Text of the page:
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Will you ever NOT have to personally guarantee all your business loans?

Building business — not personal — credit to protect yourself from business debts

Running a small business requires managing a lot of moving parts. From payroll and purchasing to marketing and sales, a small business owner needs to be both the brain and heart of her enterprise.

Getting a business off the ground and thriving frequently requires a lot of small miracles. The idea of building something from nothing defies the laws of physics. To grow a business, an SMB owner generally starts by putting her own credit on the line. SMBs use the personal credit of their owners to finance their operations until the company builds enough credit and revenue to stand on its own.

By that point, a small business should have enough credit history to have its own business credit score. That’s the goal, anyways. But getting there requires a ton of aspiration mixed with a lot of perspiration, risking individual credit by personally guaranteeing business loans.

Will I always have to personally guarantee my business loans?

When your business is young and you’re focused on building things, most lenders and suppliers will require you to use your personal credit before you have established business credit. That means most credit cards, loans, and lines of credit will use your personal credit in some form to guarantee your financing.

There are exceptions, of course, but they frequently reside in the fine print of a lending contract. It’s really important to establish your business credit and start improving your business credit score if you ever want to stop personally guaranteeing your business loans.

Are you personally liable when you use a business credit card?

As an owner of a small business, even if you successfully apply for a business credit card, it’s likely that you’ve agreed to some extend to personally back your debts. That agreement may mean you’re totally on the hook or you’ve agreed to “joint and several liability,” which means you would share liability with the corporation.

The surprising thing is that even as an employee of a company, you may also have some personal skin in the game when you are issued a company credit card. That’s right, many businesses will issue their employees business cards as part of what’s called an individual liability account. That means if your company doesn’t pay its bills on time, you may be on the line. If the card was issued under commercial liability, the company is held responsible for the debts incurred.

What if you secured a loan by using personal property?

Lenders may ask a small business owner to pledge his house or property (like a car or boat) as security for a business loan. When that happens, the lender generally has the right to sue you to foreclose on your property.

Contracts signed personally versus by the company

Incorporating a business helps to shield a business’ owners and shareholders from legal liability. The corporate structure can also help to shield an owner from personal financial responsibility if the company can’t pay its debts (assuming an owner hadn’t put his personal credit on the line). But that’s only if contracts are signed on behalf of the company (and not on behalf of an individual). That means you should be careful to sign on behalf of your company when you sign contracts that obligate your company financially.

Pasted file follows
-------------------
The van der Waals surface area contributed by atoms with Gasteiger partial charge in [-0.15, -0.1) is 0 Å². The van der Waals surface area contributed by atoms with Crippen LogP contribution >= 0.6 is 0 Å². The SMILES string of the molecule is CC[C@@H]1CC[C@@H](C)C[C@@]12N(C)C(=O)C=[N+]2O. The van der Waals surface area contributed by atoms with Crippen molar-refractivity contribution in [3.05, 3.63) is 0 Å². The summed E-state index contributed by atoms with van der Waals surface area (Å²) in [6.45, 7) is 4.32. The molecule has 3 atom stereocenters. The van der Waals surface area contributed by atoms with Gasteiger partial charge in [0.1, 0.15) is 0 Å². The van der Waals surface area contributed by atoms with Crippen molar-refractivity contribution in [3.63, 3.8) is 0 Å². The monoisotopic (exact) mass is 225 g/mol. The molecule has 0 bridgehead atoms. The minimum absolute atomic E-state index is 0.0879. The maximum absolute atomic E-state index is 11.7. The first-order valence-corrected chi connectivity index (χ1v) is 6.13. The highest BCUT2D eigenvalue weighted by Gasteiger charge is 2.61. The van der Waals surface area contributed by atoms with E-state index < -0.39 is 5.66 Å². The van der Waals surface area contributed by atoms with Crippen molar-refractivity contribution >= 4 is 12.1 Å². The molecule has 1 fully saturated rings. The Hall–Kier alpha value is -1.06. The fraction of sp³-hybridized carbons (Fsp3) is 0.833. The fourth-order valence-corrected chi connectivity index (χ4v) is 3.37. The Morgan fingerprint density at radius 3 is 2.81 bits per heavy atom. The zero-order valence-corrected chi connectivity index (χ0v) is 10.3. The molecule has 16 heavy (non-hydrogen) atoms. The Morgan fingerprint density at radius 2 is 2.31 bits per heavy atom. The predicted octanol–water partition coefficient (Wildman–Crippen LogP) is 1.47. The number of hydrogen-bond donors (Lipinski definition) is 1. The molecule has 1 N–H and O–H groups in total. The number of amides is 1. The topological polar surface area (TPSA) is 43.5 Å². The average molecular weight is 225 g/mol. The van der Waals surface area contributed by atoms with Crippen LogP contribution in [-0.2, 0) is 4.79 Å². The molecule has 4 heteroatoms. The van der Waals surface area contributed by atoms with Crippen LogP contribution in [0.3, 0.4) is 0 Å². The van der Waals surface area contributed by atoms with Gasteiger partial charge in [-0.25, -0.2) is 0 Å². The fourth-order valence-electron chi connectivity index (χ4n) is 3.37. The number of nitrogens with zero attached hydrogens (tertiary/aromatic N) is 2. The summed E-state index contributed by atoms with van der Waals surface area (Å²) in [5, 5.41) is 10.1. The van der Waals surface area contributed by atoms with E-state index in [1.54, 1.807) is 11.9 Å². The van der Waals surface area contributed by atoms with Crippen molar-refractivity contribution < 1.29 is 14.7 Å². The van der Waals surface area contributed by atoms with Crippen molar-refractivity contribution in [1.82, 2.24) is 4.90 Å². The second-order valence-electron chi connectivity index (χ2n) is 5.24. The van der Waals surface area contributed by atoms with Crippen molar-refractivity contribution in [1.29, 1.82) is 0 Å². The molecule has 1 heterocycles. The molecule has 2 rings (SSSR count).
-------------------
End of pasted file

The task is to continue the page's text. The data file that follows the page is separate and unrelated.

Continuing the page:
5 steps to stop personally guaranteeing your business loans

It’s unlikely that you won’t have to personally guarantee your business loans when your business is young and small. But it doesn’t have to be like that forever.

Here’s a 5 step plan to transition away from personally guaranteeing your business loans to getting your business to assume full responsibility:

  1. Make sure you’ve correctly established your business: These are the basics. You’ll need the appropriate licenses (state, county, federal if applicable) with a real business address, full company name (include dba if applicable), corporate structure (many prefer the C-corp structure for most businesses), and employee identification number (EIN). Make sure you’re using an EIN and not your personal Social Security number — the whole point of this exercise is to get credit for your business.
  2. Open a credit file with the credit reporting agencies: Here’s how to open a file with D&B. This step ensures that you’ve matched your credit file with your business, so that when you start adding accounts (next step), your payment history will get added to your credit file — a necessity to build credit in your business.
  3. Open accounts with suppliers: The way you improve your business credit score is to pay your bills on time. So, open accounts with some major suppliers (like shipping or office supplies) using your EIN and make sure they report to D&B.
  4. Apply for business-only retail credit cards: There are some business credit cards that use only your business’ EIN, like credit cards issued by some gas stations, Best Buy, and Office Depot.You’ll get a small credit line to use only at these stores, but they’ll immediately start to improve your business credit history.
  5. Open up a general business credit card: After you have some history paying your retail business credit cards off, you can apply for a general business credit card that can be used to pay for a wide variety of things your business needs.

Wait 30-45 days between each step. Make sure payment history is flawless as you take these 5 steps. As frustrating as this process may be, you’ll still need to keep your personal credit hunky-dory as you build business credit. Credit card companies may still look at your personal credit — even if they’re issuing you a business-only credit card.

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